(Updated January 18, 2021: We will update this page regularly as more information about the COVID-19 vaccines become available.)
Now that COVID-19 vaccines are being distributed in our communities, many IBD patients receiving biologic treatments are apprehensive about receiving the vaccine. We understand these concerns and our providers are here to support you. Here is some insight from our board-certified gastroenterologists about why you should consider getting the vaccine:
The currently available vaccines from Moderna and Pfizer are not live vaccines, which means that there is no virus in the actual vaccine. Therefore, the vaccines can’t cause a COVID-19 infection in the recipient.
As of now, there is no significant data showing that patients with IBD are at any increased risk for getting COVID-19. Additionally, experts have noted that IBD patients on biologic medications do not appear to be at an increased risk for a severe case of COVID-19 if they do get the virus.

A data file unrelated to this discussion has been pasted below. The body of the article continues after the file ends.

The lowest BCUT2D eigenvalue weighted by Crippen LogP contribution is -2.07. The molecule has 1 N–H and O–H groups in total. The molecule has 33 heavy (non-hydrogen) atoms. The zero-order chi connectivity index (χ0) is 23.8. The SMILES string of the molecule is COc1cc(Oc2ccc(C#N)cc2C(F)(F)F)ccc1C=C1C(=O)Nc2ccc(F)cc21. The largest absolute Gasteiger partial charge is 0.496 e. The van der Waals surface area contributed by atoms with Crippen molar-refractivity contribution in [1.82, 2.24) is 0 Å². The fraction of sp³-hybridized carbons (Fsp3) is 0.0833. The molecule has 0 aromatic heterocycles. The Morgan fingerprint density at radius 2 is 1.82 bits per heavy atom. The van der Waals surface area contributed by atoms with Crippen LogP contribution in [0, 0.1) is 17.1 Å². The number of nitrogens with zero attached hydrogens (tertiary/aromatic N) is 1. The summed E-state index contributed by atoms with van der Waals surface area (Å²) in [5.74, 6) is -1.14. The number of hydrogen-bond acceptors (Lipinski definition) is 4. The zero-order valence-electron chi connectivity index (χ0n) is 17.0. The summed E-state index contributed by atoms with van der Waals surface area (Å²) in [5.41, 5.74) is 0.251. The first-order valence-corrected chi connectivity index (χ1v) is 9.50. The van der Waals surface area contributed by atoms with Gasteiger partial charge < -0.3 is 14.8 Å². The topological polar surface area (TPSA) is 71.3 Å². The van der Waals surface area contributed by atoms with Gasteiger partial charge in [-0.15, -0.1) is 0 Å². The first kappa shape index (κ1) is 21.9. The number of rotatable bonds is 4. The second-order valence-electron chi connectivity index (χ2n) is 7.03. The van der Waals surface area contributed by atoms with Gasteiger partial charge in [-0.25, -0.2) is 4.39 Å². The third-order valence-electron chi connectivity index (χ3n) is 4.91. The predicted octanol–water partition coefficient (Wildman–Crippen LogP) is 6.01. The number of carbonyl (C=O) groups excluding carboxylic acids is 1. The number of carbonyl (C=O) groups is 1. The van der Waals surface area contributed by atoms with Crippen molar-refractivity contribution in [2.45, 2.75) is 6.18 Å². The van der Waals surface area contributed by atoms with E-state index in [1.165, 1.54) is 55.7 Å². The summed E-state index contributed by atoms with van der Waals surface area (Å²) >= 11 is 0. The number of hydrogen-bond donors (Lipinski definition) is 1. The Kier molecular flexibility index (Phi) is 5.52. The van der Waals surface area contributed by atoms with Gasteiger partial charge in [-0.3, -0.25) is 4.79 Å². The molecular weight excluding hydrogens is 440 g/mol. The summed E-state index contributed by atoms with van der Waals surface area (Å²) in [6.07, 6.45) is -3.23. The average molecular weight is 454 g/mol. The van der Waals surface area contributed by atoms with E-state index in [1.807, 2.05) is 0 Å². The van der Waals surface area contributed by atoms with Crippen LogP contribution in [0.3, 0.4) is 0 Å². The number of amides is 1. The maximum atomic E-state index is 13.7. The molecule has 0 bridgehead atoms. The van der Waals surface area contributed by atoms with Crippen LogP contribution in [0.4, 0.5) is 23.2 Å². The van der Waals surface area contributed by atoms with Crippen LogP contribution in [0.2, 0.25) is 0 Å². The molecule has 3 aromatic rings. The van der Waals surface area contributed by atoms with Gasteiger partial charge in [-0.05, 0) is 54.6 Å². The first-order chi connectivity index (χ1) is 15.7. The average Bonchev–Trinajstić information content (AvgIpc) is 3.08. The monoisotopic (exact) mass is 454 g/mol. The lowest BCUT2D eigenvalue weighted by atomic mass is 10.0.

No. Current studies show that the COVID vaccines do not cause or worsen IBD in recipients.
Yes. The Moderna and Pfizer vaccines are NOT live vaccines, so these are safe for people on immunosuppressants to receive. However, we recommend that you avoid getting the vaccine on the same day as your biologic injections/infusions to there is no confusion about the origin of side effects (although these are unlikely). The vaccine is the best way to protect yourself and others from contracting COVID. It’s important to consider getting the vaccine when it is offered to you, especially if you are at increased risk of complications from the virus.
How effective is the COVID-19 vaccine for people on immunosuppressants?
We don’t expect people that effectiveness will be different for people on immunosuppressants than for the general population. However, we will need to receive more data on this as more people are vaccinated.